Results 1 to 7 of 7

Math Help - extremely frustrating identity...

  1. #1
    Member
    Joined
    Oct 2010
    From
    Heart of Winter
    Posts
    115
    Thanks
    1

    extremely frustrating identity...

    this one is giving me headache. I have tried maybe 7 tries and can not get close to what they want.

    express the fallowing in terms of a single function.

    sec \theta - tan \theta in terms of sin \theta .

    I can only use the elementary identities. Pythagorean Reciprocal Co-function even/odd.

    the answer to this in the book is  \frac{\sqrt{1-sin\theta}}{\sqrt{1+sin\theta}} which i can not get.

    2 questions...

    1) can I take the square root of the expression and multiply through the way you can with an equation? I know you can multiply by the conjugate of the denominator. but im not sure about the other two.

    2) I can't find the right strategy. I was thinking get a single term in numerator and denominator that equal part of the Pythagorean that have been squared. and go from there. but that seems to be long way around.

    any steps or ideas would be great.
    Follow Math Help Forum on Facebook and Google+

  2. #2
    Super Member
    Joined
    Jun 2009
    Posts
    806
    Thanks
    4
    secθ - tanθ = 1/cosθ - sinθ/cosθ = (1 - sinθ)/cosθ
    Now substitute cosθ = sqrt( 1 - sin^2θ) and simplify.
    Follow Math Help Forum on Facebook and Google+

  3. #3
    A riddle wrapped in an enigma
    masters's Avatar
    Joined
    Jan 2008
    From
    Big Stone Gap, Virginia
    Posts
    2,551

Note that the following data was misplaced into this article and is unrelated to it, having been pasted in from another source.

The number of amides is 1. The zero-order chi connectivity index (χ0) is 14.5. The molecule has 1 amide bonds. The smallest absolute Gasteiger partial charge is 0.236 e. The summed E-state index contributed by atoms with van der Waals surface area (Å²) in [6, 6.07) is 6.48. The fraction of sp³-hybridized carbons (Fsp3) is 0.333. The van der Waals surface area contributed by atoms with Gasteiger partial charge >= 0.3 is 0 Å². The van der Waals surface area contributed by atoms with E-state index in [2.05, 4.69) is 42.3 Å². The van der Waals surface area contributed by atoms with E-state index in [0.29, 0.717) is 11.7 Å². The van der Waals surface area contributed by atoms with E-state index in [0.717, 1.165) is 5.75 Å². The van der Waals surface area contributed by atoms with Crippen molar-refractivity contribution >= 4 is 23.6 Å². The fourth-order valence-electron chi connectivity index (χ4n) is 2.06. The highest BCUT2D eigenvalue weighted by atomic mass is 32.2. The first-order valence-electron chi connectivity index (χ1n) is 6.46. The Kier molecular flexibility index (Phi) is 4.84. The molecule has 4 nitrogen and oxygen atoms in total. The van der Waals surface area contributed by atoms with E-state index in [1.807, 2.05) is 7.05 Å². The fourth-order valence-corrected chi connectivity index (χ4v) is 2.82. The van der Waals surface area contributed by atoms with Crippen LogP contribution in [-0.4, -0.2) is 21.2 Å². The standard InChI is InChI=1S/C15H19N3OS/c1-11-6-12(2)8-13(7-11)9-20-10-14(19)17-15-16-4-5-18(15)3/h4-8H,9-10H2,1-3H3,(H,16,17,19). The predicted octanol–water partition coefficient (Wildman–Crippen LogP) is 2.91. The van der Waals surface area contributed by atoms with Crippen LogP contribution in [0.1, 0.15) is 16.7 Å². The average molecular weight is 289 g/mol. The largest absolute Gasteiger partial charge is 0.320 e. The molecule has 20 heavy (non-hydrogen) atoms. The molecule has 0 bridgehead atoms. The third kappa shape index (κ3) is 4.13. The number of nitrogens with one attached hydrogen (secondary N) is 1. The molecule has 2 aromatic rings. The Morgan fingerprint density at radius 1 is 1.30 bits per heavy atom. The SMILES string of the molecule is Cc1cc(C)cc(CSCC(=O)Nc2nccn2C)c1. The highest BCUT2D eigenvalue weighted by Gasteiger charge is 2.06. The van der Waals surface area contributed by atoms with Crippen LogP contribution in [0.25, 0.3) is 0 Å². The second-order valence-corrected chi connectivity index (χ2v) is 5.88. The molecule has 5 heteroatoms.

Thanks
    12
    Awards
    1
    Quote Originally Posted by skoker View Post
    this one is giving me headache. I have tried maybe 7 tries and can not get close to what they want.

    express the fallowing in terms of a single function.

    sec \theta - tan \theta in terms of sin \theta .

    I can only use the elementary identities. Pythagorean Reciprocal Co-function even/odd.

    the answer to this in the book is  \frac{\sqrt{1-sin\theta}}{\sqrt{1+sin\theta}} which i can not get.

    2 questions...

    1) can I take the square root of the expression and multiply through the way you can with an equation? I know you can multiply by the conjugate of the denominator. but im not sure about the other two.

    2) I can't find the right strategy. I was thinking get a single term in numerator and denominator that equal part of the Pythagorean that have been squared. and go from there. but that seems to be long way around.

    any steps or ideas would be great.
    Hi skoker,

    \sec \theta - \tan \theta = \frac{\sqrt{1-sin\theta}}{\sqrt{1+sin\theta}}

    Working from the left side...

    [1] \frac{1}{\cos \theta}-\frac{\sin \theta}{\cos \theta}=


    [2] \frac{1- \sin \theta}{\cos \theta} =

    Using \cos^2 \theta + \sin^2 \theta=1, we show that \cos \theta=\sqrt{1- \sin^2 \theta}

    [3] \frac{1- \sin \theta}{\sqrt{1- \sin^2 \theta}}=

    [4] \frac{1- \sin \theta}{\sqrt{1+\sin \theta} \cdot \sqrt{1-\sin \theta}}\cdot \frac{\sqrt{1-\sin \theta}}{\sqrt{1-\sin \theta}}=

    [5] \frac{(1-\sin \theta)\sqrt{1-\sin \theta}}{(1-\sin \theta)\sqrt{1+\sin \theta}}=

    [6]  \frac{\sqrt{1-sin\theta}}{\sqrt{1+sin\theta}}
    Last edited by masters; February 22nd 2011 at 09:45 AM. Reason: Added step numbers
    Follow Math Help Forum on Facebook and Google+

  4. #4
    Member
    Joined
    Oct 2010
    From
    Heart of Winter
    Posts
    115
    Thanks
    1
    AH! thank you masters and sa-ri-ga-ma.

    @masters
    so you split that denominator into

    \sqrt{1+sin\theta}\sqrt{1-sin\theta}

    because you factor the difference of 2 squares then split the factors?
    or because the root is congegate pair of -/+ ?

    that was the part i could not get. when i rationalized.